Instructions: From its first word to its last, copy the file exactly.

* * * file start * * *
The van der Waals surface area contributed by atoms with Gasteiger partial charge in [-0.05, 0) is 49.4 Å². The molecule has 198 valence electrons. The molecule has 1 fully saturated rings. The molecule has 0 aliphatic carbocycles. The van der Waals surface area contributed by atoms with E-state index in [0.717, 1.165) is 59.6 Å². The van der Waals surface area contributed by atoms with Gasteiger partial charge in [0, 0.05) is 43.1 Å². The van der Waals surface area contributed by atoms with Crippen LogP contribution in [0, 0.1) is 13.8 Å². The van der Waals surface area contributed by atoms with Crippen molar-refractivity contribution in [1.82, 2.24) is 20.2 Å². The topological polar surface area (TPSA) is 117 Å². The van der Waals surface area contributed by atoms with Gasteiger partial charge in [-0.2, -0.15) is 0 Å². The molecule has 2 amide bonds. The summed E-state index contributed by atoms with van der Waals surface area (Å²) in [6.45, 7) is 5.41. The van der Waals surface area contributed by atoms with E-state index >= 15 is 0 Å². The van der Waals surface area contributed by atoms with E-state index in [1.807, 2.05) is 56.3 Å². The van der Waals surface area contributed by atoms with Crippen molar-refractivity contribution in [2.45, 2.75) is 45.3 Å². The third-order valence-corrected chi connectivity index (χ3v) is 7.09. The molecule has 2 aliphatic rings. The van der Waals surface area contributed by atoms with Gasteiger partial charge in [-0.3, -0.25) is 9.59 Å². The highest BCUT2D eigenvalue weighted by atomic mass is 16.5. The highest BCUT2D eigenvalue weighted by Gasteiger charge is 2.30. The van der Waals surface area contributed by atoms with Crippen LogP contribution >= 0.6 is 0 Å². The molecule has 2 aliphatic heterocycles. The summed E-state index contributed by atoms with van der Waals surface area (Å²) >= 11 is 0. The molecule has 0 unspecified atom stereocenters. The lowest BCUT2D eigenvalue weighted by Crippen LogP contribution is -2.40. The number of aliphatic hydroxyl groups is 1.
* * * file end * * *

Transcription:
The van der Waals surface area contributed by atoms with Gasteiger partial charge in [-0.05, 0) is 49.4 Å². The molecule has 198 valence electrons. The molecule has 1 fully saturated rings. The molecule has 0 aliphatic carbocycles. The van der Waals surface area contributed by atoms with E-state index in [0.717, 1.165) is 59.6 Å². The van der Waals surface area contributed by atoms with Gasteiger partial charge in [0, 0.05) is 43.1 Å². The van der Waals surface area contributed by atoms with Crippen LogP contribution in [0, 0.1) is 13.8 Å². The van der Waals surface area contributed by atoms with Crippen molar-refractivity contribution in [1.82, 2.24) is 20.2 Å². The topological polar surface area (TPSA) is 117 Å². The van der Waals surface area contributed by atoms with Gasteiger partial charge in [-0.2, -0.15) is 0 Å². The molecule has 2 amide bonds. The summed E-state index contributed by atoms with van der Waals surface area (Å²) in [6.45, 7) is 5.41. The van der Waals surface area contributed by atoms with E-state index >= 15 is 0 Å². The van der Waals surface area contributed by atoms with E-state index in [1.807, 2.05) is 56.3 Å². The van der Waals surface area contributed by atoms with Crippen molar-refractivity contribution in [2.45, 2.75) is 45.3 Å². The third-order valence-corrected chi connectivity index (χ3v) is 7.09. The molecule has 2 aliphatic rings. The van der Waals surface area contributed by atoms with Gasteiger partial charge in [-0.3, -0.25) is 9.59 Å². The highest BCUT2D eigenvalue weighted by atomic mass is 16.5. The highest BCUT2D eigenvalue weighted by Gasteiger charge is 2.30. The van der Waals surface area contributed by atoms with Crippen LogP contribution >= 0.6 is 0 Å². The molecule has 2 aliphatic heterocycles. The summed E-state index contributed by atoms with van der Waals surface area (Å²) >= 11 is 0. The molecule has 0 unspecified atom stereocenters. The lowest BCUT2D eigenvalue weighted by Crippen LogP contribution is -2.40. The number of aliphatic hydroxyl groups is 1.